While her friends worried about homework and finding a homecoming date, Amy Frackowiak’s sophomore mind was far more concerned about what her future would look like living with kidney disease.
When Amy was first diagnosed, few, if any, kidney transplant support groups existed. Amy and her family had no choice but to face their fears alone. Now, after two kidney transplants and years undergoing peritoneal dialysis, Amy has turned her plight into a position of empowerment.
The lack of support was a major reason why Amy first got into health care. In the beginning, her job as an administrator was to check on patients to see if they needed anything. Eventually, she started to share her own story with these people, and she could see the effect it had on them.
“A lot of patients have depression and anxiety,” Amy explains. “They worry about not being able to do anything post-transplant. I do my best to remind them that it’s okay to have ups and downs, but staying positive is the key to staying healthy.”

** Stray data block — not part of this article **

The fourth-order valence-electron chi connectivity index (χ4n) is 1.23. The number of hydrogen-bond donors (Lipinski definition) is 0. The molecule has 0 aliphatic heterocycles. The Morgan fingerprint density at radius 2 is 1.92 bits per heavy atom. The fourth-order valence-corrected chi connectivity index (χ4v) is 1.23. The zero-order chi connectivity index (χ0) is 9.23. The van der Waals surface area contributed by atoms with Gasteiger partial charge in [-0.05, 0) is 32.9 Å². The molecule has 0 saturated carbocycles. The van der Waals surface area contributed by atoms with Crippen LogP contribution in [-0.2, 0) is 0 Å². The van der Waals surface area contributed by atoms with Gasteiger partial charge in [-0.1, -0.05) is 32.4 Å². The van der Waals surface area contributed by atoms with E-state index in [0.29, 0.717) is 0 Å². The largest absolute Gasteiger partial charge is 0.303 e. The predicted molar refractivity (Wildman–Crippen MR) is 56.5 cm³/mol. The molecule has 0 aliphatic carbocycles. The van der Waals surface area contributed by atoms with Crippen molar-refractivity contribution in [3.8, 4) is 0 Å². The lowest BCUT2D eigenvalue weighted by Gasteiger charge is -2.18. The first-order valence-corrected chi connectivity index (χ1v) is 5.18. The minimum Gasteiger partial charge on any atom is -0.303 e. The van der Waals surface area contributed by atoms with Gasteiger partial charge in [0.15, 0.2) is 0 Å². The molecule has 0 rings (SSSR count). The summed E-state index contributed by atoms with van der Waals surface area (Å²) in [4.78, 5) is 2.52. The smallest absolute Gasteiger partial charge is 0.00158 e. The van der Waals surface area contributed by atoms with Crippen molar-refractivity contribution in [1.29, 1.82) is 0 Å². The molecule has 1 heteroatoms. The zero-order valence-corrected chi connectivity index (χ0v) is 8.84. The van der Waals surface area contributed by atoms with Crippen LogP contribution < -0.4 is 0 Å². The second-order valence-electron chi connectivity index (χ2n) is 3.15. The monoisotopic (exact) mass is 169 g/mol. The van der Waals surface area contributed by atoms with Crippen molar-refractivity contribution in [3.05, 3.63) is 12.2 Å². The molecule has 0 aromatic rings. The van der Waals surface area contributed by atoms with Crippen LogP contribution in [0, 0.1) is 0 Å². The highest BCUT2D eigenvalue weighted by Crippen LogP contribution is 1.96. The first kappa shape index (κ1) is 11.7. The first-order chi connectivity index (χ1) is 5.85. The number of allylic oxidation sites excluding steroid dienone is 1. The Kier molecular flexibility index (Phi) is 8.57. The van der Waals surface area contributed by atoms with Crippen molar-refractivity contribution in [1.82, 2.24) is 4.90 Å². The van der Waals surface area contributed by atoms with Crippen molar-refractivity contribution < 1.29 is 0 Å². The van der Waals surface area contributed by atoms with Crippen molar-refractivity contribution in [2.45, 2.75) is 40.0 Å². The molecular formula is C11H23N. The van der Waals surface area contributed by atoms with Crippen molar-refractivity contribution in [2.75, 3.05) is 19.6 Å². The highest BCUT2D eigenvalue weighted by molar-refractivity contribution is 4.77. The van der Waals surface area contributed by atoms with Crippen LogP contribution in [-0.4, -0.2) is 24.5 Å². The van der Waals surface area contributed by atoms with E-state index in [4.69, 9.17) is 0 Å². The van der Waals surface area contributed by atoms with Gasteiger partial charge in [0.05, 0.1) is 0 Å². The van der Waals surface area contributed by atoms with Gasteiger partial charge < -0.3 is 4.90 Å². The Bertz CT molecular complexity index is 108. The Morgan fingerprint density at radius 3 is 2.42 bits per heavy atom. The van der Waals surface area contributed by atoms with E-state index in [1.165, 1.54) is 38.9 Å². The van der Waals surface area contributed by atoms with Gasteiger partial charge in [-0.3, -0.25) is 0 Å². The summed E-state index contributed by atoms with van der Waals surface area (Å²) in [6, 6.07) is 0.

Amy has devoted her life to being a source of hope for her patients. She competes in the Transplant Games of America—in basketball, volleyball, shot put, and discus (in which she won a silver medal). She’s an avid volunteer for Life Gift. And she’ll soon be able to help her patients on an even deeper level as a nurse.
“It’s very rewarding to see people thrive after transplant… and their families thrive,” says Amy.
To see living proof of how powerful positivity can be, look for Amy at the Summer Transplant Games at the New Jersey Meadowlands.